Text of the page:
Pressure on Veterans Affairs Secretary Eric Shinseki to resign increased today after an inspector general’s interim report found that inappropriate scheduling practices have been “systemic” throughout the VA. For the first time, Senate Democrats are joining Republicans in issuing new calls for Shinseki to step...
By Sharon Bernstein SACRAMENTO Calif. (Reuters) - California lawmakers urged swift action on Wednesday to better train law enforcement officials to recognize and deal with mental illness after last week's bloody rampage in an idyllic college town near Santa Barbara. The killing spree by the son of a Hollywood film director has raised questions about whether police have adequate training to spot warning signs of violence after it emerged that deputies sent to the young man's home weeks prior to the rampage found him to be polite and left without taking further action. California Democrats hoping to improve the ability of police to spot warning signs renewed a call on Wednesday to spend $12 million on better training for police on such issues as part of a broader measure seeking increased funding for mental health services in California's criminal justice system.
US Secretary of State John Kerry lashed out at fugitive Edward Snowden Wednesday, urging him to "man-up" and do his patriotic duty by returning home to face trial for leaking intelligence secrets. Kerry's comments came only hours after Snowden alleged he was not just a low-level contractor working for the CIA, as the White House has repeatedly insisted. "I was trained as a spy in sort of the traditional sense of the word in that I lived and worked undercover overseas -- pretending to work in a job that I'm not -- and even being assigned a name that was not mine," he told NBC. In his first interview with US media, Snowden said he had worked covertly as "a technical expert" for the Central Intelligence Agency and the National Security Agency, and as a trainer for the Defense Intelligence Agency.
The US House of Representatives voted overwhelmingly Wednesday to impose targeted sanctions on Venezuelan officials responsible for violent crackdowns on anti-government protests that have left at least 42 people dead. The bipartisan bill, should it become law, would allow President Barack Obama to freeze assets, block property and ban US visits by any former or current official of President Nicolas Maduro's government behind the abuse. "The Venezuelan people have sent us a distress signal for help," the bill's author, House Republican Ileana Ros-Lehtinen, said shortly before the voice vote that encountered little if any verbalized dissent. "Today, we answer that call by condemning the actions taken by the Maduro regime and showing our support to the people of Venezuela who are seeking liberty, freedom, human rights and justice," she added.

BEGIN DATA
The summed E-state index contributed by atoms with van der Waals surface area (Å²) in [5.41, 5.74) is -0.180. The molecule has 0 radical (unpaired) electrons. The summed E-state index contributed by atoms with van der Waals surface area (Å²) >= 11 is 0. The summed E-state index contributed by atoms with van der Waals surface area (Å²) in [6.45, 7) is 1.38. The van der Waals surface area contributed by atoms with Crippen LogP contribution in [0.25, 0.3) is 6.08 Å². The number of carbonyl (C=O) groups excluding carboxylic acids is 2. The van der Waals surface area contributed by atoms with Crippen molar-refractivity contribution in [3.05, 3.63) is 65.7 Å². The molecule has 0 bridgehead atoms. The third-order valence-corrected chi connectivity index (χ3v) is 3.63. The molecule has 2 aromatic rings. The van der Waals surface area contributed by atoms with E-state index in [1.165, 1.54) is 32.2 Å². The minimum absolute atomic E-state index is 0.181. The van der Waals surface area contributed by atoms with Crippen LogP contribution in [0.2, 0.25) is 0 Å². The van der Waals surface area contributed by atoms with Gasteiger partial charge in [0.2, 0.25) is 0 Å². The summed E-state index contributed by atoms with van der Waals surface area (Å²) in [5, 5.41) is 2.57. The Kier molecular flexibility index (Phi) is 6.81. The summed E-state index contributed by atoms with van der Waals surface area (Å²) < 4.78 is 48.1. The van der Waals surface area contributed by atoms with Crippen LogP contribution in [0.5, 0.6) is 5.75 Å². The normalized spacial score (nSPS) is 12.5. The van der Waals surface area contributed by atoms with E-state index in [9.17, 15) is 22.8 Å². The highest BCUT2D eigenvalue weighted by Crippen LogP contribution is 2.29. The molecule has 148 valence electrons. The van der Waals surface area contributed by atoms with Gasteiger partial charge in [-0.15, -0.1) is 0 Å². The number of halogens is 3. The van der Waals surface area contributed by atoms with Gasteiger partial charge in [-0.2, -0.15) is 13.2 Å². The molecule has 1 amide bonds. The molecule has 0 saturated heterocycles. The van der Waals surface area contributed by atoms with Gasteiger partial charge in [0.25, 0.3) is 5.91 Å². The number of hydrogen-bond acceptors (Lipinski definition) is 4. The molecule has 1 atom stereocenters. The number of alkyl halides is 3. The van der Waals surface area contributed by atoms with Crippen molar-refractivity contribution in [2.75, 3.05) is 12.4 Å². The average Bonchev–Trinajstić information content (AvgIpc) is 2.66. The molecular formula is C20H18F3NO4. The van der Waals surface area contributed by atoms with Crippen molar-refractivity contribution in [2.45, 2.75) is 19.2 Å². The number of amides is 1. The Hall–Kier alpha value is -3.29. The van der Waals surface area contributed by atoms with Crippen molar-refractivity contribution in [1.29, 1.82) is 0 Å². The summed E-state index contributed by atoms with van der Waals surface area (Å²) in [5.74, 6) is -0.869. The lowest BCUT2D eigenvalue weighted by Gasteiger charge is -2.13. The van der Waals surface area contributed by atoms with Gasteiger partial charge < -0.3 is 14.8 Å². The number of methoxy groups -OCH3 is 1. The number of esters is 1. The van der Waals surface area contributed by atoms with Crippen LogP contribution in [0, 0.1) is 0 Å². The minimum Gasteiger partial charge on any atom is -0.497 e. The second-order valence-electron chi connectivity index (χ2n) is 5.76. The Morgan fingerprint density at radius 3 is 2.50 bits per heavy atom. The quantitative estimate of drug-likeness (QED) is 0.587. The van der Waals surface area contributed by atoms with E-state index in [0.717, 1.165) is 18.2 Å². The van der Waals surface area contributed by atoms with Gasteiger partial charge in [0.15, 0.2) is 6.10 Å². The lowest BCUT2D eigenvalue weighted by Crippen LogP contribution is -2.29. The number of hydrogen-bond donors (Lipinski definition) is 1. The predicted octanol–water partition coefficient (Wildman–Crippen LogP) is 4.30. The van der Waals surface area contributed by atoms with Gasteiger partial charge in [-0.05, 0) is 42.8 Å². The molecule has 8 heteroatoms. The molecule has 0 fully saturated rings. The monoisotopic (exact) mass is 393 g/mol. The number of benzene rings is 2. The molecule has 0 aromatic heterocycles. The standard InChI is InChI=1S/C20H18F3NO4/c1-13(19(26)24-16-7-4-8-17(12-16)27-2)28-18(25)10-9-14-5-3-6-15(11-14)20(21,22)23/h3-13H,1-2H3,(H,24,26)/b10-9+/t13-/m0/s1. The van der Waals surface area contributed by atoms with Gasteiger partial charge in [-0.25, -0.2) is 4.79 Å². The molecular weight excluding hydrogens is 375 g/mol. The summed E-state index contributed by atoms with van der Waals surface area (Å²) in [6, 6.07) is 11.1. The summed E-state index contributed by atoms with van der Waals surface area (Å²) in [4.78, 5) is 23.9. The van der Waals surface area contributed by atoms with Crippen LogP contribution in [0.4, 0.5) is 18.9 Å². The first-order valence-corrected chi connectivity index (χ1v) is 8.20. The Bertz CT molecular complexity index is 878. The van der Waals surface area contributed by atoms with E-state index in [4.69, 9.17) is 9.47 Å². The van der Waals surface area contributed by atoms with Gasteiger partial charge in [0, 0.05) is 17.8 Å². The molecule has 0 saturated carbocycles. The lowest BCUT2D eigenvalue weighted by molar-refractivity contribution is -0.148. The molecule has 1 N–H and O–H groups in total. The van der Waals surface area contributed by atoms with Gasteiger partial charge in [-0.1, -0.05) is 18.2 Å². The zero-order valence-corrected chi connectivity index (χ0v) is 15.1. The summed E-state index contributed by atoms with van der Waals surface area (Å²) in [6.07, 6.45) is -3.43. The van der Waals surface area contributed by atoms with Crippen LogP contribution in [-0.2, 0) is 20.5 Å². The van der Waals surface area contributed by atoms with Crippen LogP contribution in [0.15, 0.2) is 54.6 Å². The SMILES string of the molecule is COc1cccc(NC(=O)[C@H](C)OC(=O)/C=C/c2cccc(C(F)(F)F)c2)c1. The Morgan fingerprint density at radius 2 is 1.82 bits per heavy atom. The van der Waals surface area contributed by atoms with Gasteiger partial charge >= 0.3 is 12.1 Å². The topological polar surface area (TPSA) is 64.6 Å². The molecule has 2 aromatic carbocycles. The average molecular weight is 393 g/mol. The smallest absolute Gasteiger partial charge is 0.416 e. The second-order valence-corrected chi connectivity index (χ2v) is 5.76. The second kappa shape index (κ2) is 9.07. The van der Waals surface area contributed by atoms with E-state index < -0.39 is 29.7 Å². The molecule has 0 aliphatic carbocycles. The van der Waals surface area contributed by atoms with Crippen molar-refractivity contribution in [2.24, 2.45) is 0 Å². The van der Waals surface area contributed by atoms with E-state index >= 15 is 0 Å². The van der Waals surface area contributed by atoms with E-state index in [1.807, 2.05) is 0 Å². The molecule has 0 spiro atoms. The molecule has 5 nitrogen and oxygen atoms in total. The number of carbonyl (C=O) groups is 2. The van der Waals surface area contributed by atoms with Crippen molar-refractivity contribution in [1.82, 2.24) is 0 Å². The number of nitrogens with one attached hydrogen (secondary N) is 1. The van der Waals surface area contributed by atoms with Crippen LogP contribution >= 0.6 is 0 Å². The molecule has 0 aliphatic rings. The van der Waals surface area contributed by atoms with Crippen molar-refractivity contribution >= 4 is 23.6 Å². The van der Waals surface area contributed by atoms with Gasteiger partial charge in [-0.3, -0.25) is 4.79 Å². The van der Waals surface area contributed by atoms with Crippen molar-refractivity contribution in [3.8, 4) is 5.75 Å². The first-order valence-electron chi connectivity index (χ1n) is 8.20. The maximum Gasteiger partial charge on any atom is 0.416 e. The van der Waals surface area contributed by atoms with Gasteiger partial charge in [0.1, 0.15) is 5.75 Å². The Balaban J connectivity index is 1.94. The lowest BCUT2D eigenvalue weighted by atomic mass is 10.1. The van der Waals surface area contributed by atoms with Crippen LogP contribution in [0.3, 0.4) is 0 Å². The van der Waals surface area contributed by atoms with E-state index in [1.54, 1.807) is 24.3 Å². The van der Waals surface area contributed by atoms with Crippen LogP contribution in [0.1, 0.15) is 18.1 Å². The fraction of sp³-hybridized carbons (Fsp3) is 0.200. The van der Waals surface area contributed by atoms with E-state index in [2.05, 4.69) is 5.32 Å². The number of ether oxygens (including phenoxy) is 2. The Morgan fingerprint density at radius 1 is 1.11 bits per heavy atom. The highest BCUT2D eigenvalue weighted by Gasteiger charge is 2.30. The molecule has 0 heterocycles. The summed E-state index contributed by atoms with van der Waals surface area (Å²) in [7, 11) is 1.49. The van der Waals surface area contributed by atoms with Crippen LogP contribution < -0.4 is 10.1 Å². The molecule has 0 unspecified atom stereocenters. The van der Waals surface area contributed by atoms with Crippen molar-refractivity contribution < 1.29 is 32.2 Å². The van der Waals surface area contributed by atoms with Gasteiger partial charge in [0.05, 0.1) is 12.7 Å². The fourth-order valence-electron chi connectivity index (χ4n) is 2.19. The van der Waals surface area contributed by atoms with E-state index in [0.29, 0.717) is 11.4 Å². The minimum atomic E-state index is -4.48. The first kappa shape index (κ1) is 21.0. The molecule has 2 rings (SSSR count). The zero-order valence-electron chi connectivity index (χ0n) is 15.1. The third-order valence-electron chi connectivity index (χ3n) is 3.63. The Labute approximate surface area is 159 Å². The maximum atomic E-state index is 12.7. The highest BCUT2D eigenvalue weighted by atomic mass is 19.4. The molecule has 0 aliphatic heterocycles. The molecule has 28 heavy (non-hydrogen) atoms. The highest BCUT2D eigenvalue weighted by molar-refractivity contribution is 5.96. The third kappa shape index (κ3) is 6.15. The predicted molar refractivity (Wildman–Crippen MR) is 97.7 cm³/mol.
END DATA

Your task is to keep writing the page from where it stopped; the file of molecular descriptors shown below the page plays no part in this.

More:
A Nigerian rights activist confirmed Wednesday that ex-president Olusegun Obasanjo hosted talks aimed at brokering the release of more than 200 schoolgirls held hostage by Boko Haram. The talks at Obasanjo's farm last weekend included the former president, "some family members" of Boko Haram fighters and intermediaries, said Shehu Sani, an activist based in the northern city of Kaduna. The mass abduction on April 14 from a secondary school in Chibok in northeastern Borno state has been met with global outrage and drawn unprecedented attention to Boko Haram's five-year extremist uprising. Sani, an expert on religious violence in northern Nigeria, has been involved in several past efforts to negotiate with Boko Haram, including a September 2011 bid with Obasanjo.
US military veterans were subjected to "significant delays" at a government clinic where up to 1,700 of them may have been kept off waitlists, said an inspector's report released Wednesday. With a swirling scandal over treatment of wounded warriors growing into a political timebomb for President Barack Obama, the Veterans Administration launched a rapid response probe into allegations staff manipulated scheduling data and that veterans may have died waiting for treatment at a VA clinic in Phoenix, Arizona. "While our work is not complete, we have substantiated that significant delays in access to care negatively impacted the quality of care at this medical facility," the preliminary report by the VA's Office of Inspector General (OIG) found. The VA "should take immediate steps to reach out to veterans who are currently waiting to schedule appointments and make sure that they are getting better access to care now," he added.
United Nations (United States) (AFP) - New extremist networks in Europe and the Middle East may emerge from the war in Syria as thousands of foreigners fight alongside local militants, the UN Security Council heard Wednesday. A report from the UN's Al-Qaeda sanctions committee raised specific fears of large numbers of A1-Qaeda affiliated foreign fighters teaming up with Syria's branch of Al-Qaeda, Al-Nusra Front. "Ties are established that the monitoring team predicts could lead to new pan-Arab and pan-European networks of extremists," said the head of the committee, Gary Quinlan. "Furthermore, the return of these battle hardened foreign fighters to their countries of origin, or to third countries, with new ideas and skills is a cause for concern," said Quinlan.